Here I am again after a sequence of Norway Chess, the French Team Championships in Chartres, a 48h trip to Madrid for the public launch of the Immortal Game platform of which I am the ambassador, and finally the semi-finals and final of the French Cup in Paris!
Considering my busy schedule these days, I will come back rather quickly on these competitions… I arrived in Norway on May 29th, in the city of Stavanger that I am starting to know well. It’s a familiar place where I have my little habits and to tell the truth, it’s rather an advantage; especially in a healthy environment, where you can walk around and breathe the fresh air! Compared to other cities, it’s a huge plus. After that, there is not so much to do in Stavanger, but the whole context is quite relaxing. In addition to the walks and the chess preparation itself, I must admit that I always had an eye on the Roland Garros tournament! I was able to follow a lot of the big matches, but not the semis or the final, which were taking place at the same time as my games.
As for the format, Norway Chess has taken up the one that had been experimented for the first time in 2019, with games of 2 hours without increment, and an Armaggedon in case of a draw.
The day before the first round, a blitz tournament was organized, with the objective of giving the first 5 players the privilege of having 5 whites.
I did something that had never happened to me in my life and that is a bit disturbing for a reigning world champion… losing my first 5 blitz in a row!
Fortunately, there was a short 10-minute break that allowed me to recover my spirits and thus finish in a blaze of glory, but the 4 wins were not enough to compensate for the 5 losses!
On to the main tournament:
Round 1: ANAND-MVL 1-0
Here, influenced by the fact that the other options seemed a bit passive, I decided to be ambitious with the pawn sacrifice 17…b5?. Unfortunately, this choice turned out to be a bad decision, made at the wrong time! I just forgot that after 18.cxb5 Nxd4 19.Bxd4 Bxd4+ 20.Rxd4 axb5, white did not play 21.Qxb5 Ne5! which leaves a lot of counterplay, but the very strong 21.Qd2!, and black is clearly worse. I must also say that Vishy played a flawless game and converted very convincingly.
Round 2: MVL-MAMEDYAROV 1/2
An uneventful draw followed by a chaotic win in the Armaggedon…
Round 3: TARI-MVL 0-1
Another Sicilian with 3.Bb5+, in which he placed a rather successful prep. But at the end of the opening I managed to turn things around, especially from the following position:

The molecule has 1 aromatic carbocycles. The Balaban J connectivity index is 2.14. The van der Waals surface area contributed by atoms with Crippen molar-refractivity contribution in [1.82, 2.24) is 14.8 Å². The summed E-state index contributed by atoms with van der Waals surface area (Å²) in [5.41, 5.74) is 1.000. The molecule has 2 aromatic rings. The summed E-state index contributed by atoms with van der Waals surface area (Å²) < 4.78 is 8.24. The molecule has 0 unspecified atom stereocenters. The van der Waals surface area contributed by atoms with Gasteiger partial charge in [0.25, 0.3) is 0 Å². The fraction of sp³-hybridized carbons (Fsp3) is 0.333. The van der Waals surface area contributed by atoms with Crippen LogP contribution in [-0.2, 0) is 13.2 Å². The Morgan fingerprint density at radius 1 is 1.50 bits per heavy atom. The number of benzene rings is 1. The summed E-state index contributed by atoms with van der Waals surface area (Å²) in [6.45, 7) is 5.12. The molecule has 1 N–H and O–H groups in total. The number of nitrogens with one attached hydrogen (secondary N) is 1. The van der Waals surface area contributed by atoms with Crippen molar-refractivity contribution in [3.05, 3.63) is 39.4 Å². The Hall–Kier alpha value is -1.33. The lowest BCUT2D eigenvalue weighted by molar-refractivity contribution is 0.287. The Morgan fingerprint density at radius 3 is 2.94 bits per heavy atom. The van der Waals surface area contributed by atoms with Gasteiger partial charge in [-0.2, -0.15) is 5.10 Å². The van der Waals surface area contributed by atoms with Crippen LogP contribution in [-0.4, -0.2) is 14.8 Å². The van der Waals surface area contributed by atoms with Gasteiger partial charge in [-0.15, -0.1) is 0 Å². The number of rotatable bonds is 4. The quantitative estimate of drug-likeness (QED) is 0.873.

He did not anticipate 13…Nc7! and did not even really think about accepting the sacrifice and taking on d6: 14.Nxd6 Ne6 would indeed have complicated the position 🙂 . He preferred to play the energy-saving 14.g4 Ne6 15.g5 Be7, which was not uninteresting, but on condition to continue with 16.Nxe7+ Qxe7 17.f5, because I would certainly not have played 17…Nxg5 18.Qg3 which seemed too risky for my King, but rather 18…Nd4 with a complicated position. In the game, he opted for the inferior continuation 16.fxe5?! Qxe5 17.Nxe7+ Qxe7 18.Qg3. And bad luck for him, this position is not only a bit unpleasant for white, as one might think at first glance, but almost lost after the excellent 18…f6!.I think I converted clinically after 19.gxf6 Rxf6 20.Rxf6 Qxf6 21.Ne2 Rf8 22.Bd2 Nf4 23.Nxf4 exf4 and the forward march of the f-pawn, combined with the vulnerability of white’s King, is decisive.
Round 4: RADJABOV-MVL 1/2
After having held a long theoretical line of the Grünfeld, which is not very dangerous if Black is accurate, I crumbled in the Armaggedon, for lack of having all the adequate reflexes in the Queen’s Gambit Accepted that I integrated into my repertoire some time ago.
Round 5: MVL-TOPALOV 1/2
Not a great success with white as I clearly got tangled up in the opening. Fortunately, I solved my problems quite well and managed to hold the position. And in the Armaggedon, Veselin was kind enough to forget a little combination losing a pawn at the end of the opening!
White is probably already better after a normal move like 19…Nf6, but after 19…Qf6? 20.Qxf6 Nxf6 21.hxg6 hxg6 22.Bxg6 and if 22…fxg6 23.Rxe6, he is right away winning.
Round 6: WANG HAO-MVL 1/2
A quick and easy draw with black, followed by an Armaggedon where I clearly dominated.
Round 7: MVL-SO 1-0
In a normal position, Wesley played 18…Ne4? here, a move that loses two tempi after 19.f3 Nd6 (19…b5 20.fxe4 bxa4 21.Qc4 is really not nice either) 20.Nc5 Qc8 21.Bf4, and that’s more than Black’s position can tolerate in practical terms. I didn’t understand his choice at all, especially since this is precisely the kind of thing that never happens to him!
Round 8: CARLSEN-MVL 1/2
Clearly the highlight and key moment of the tournament for me. The world champion came with a specific idea against my Grunfeld. Probably one of those that had been prepared for his world championship match; well, it was probably one idea among others that he decided to use against me that day. But I think he misjudged the position at the end of the opening phase. I found myself immediately slightly better, and on top of that, he spent quite a bit of time in a somewhat bizarre way. I was surprised by his poor time management because usually that’s one of his great strengths: to be able to stop at important moments and play quickly when there’s not much to decide.